In mid-2017, a delegation of US congressmen traveled to Santo Domingo to meet with senior Dominican officials and to discuss important matters involving security and development challenges in the country. In fulfillment of Public Law 114-29, approved by the U.S. Congress in December 2016, the U.S. Department of State has been working to finalize a strategy toward the Caribbean. Although the Caribbean basin has not always received the attention that it deserves, it continues to play an important role in the strategic environment of the United States.
In the final months of 2017, three events permitted the Dominican Republic to showcase its relevance and strategic importance with respect to the United States, and as a key actor within the Caribbean basin:
- The country hosted a ministerial meeting of the nations of the region to define the future of the Caribbean Basin Security Initiative (CBSI).
- The Dominican Republic assumed the presidency of the Central American Integration System (SICA), and
- The Army of the Dominican Republic took over, from its U.S. counterpart, leadership of the Conference of American Armies (CAA) for the present two-year cycle, granting the institution and the Dominican government an unprecedented opportunity to both demonstrate its institutional capacity, and to shape the work agenda for its fellow Armies across the entire region.
From July 30 through August 4, 2017, I had the opportunity to travel to Santo Domingo and interact with academics, businessmen, and senior Dominican security and defense officials. Based on those interactions, it is my perception that the security environment of the country is currently dominated by three issues, reflecting the manner in which the country is integrated into the Caribbean basin and the degree to which it is a strategic nexus in the flows of goods, people, and money through the region, largely oriented toward the United States. Those issues are (1) public insecurity, (2) Haiti, and (3) narcotrafficking.
With respect to insecurity, the Dominican Republic is not characterized by powerful violent street gangs such as those found in the countries of the Northern Triangle (Mara Salvatrucha and Barrio 18). Nor is it plagued by warring criminal cartels, as is the case in Mexico. One does find in the Dominican Republic local affiliates of New York-based gangs such as the Trinitarios, and DominicansDon’t Play, yet the threat represented by such groups in the Dominican Republic has been kept relatively under control since 2010, thanks in part to the efforts of Dominican state security organizations. In addition, although there have been indications in recent years of the presence of representatives from Colombian and Mexican criminal organizations operating in the Dominican Republic (coordinating shipments of heroin between Mexico and the East Coast of the United States), such foreign groups do not appear to have more than a representative presence in the country.
In the face of significant public concern about street crime (also seen in many other parts of the region), the Dominican government has used its armed forces to support the police, within the framework of Article 252 of the Dominican Republic constitution. In this context, the military has deployed its forces through citizen security programs such as “City at Peace” (Ciudad Tranquilla), in collaboration with the police to reinforce security in portions of urban areas such as Santo Domingoand Santiago.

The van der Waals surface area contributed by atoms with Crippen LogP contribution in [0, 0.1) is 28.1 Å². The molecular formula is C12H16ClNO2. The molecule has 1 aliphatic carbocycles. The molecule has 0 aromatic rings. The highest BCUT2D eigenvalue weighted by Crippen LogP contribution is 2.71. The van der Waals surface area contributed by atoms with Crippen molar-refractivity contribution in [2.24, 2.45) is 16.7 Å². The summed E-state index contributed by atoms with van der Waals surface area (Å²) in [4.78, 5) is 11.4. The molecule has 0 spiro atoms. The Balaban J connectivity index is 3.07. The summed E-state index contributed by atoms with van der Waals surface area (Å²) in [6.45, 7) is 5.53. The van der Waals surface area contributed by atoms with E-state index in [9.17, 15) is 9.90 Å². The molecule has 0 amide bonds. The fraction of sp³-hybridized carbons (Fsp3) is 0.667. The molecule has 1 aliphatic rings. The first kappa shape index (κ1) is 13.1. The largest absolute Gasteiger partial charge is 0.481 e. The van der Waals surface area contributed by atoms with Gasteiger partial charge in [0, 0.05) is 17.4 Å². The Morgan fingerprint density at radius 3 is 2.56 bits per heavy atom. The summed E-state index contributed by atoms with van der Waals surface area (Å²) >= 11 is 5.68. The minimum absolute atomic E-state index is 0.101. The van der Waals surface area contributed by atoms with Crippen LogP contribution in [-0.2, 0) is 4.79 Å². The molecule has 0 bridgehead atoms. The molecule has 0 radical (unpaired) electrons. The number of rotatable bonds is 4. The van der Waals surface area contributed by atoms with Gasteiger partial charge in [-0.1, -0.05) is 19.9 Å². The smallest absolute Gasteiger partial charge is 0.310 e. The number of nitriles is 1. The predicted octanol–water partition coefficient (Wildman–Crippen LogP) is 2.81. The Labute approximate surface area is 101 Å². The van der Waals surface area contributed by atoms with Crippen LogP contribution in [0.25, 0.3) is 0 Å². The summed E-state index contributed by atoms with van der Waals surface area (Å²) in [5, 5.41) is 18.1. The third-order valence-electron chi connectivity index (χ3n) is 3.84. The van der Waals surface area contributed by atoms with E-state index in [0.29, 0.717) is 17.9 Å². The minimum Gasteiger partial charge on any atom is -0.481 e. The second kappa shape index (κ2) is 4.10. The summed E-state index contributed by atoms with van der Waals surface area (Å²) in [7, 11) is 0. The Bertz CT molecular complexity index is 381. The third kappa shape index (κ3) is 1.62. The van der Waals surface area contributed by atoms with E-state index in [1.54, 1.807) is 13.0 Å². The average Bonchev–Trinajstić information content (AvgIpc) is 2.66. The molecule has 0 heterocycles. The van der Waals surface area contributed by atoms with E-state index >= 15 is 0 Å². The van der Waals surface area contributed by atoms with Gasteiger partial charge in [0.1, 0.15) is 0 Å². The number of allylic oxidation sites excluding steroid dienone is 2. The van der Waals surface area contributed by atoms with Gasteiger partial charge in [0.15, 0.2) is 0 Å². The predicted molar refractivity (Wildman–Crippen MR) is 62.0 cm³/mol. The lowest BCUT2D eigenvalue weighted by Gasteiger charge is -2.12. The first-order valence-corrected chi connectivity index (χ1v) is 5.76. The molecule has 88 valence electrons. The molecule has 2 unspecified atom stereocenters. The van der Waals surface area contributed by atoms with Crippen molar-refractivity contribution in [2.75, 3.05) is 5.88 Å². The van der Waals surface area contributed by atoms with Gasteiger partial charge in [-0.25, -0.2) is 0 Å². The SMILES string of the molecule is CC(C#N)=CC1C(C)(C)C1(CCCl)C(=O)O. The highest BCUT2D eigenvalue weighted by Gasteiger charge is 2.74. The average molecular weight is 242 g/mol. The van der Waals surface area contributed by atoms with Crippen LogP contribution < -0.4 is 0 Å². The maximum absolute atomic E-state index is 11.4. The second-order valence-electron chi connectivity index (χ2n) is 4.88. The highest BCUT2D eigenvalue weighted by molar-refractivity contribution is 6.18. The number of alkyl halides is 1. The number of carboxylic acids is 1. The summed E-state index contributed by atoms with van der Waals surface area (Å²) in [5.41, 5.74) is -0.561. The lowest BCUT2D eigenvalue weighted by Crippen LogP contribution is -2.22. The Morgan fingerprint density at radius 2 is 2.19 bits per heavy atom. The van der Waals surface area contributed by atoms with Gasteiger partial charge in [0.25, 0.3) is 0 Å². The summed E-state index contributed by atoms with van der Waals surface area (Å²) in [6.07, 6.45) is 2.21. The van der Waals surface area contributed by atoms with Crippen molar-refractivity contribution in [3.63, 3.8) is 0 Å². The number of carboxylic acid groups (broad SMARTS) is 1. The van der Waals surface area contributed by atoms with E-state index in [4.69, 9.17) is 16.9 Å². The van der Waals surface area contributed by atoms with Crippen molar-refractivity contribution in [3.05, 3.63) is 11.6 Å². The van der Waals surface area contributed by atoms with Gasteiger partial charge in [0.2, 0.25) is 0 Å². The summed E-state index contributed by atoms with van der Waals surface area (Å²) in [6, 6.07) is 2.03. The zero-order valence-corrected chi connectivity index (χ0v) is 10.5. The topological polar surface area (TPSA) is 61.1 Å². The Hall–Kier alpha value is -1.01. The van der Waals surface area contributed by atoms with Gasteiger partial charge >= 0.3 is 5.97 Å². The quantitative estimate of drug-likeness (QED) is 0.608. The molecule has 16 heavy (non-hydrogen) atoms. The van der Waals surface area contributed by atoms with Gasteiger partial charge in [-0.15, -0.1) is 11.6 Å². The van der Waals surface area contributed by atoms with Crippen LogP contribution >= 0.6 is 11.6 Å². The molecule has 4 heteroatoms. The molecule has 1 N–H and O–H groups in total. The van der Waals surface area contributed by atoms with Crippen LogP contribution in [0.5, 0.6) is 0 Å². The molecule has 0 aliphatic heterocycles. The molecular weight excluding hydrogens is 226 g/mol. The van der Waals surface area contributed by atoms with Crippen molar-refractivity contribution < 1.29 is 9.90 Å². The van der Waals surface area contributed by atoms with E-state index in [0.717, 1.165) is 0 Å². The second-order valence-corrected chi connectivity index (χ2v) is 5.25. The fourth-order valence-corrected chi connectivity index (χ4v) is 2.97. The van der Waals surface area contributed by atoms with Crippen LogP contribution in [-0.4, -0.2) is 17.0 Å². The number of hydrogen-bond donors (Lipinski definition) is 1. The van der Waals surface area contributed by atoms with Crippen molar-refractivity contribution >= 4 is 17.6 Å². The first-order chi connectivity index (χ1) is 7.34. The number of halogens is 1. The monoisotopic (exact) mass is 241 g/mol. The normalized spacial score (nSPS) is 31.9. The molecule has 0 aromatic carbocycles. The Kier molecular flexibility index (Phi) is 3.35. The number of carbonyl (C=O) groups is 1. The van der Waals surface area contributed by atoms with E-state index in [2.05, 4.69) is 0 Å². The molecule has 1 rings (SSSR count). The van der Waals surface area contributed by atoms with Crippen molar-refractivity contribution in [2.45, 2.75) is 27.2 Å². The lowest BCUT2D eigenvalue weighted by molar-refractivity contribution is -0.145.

The use of the Armed Forces has produced some positive results through the dissuasive effect of its presence. Yet the forces involved have significant constraints on their activities, including on their capacity to interact with the public. They also perceive themselves, with some concern, as being legally vulnerable to prosecution within the civil justice system, were they to be accused of crimes arising from their conduct of citizen security operations.
With respect to the migratory status of a large number of Haitians and others without legal status in the country, the Dominican government has been strongly criticized by the international community for expanding its policies regarding regularizing and controlling such immigrants. Yet it also views with concern and has also struggled to combat illicit activities conducted by such persons, such as the illicit charcoal trade, and the robbery of cattle from Dominican territory.
With respect to contraband goods flows, the Dominican Armed Forces are engaged in a continuing struggle against arms and drugs (mostly marijuana) coming into the country from Haiti, driven in part by the increased control over the smuggling of such goods via air and maritime routes (discussed later). Combatting this illicit trade involves, in part, efforts to control informal border crossings (pasos ciegos) in the frontier between the Dominican Republic and Haiti, as well as detection at formal checkpoints, where contraband is concealed in vehicles, to include hidden compartments.
The security situation with Haiti, including the control of flows of people and illicit goods, has arguably been complicated by the withdraw of the United Nations Stabilization Mission in Haiti (MINUSTAH). Accordingly, the Dominican government is currently developing a contingency plan to strengthen border control; As a compliment to the work being realized by its specialized land border security force CESFRONT, for example, the Dominican army has reinforced its battalions near the border with hundreds of additional soldiers, and is negotiating the acquisition of Unmanned Aerial Vehicles (UAVs) to patrol the area.
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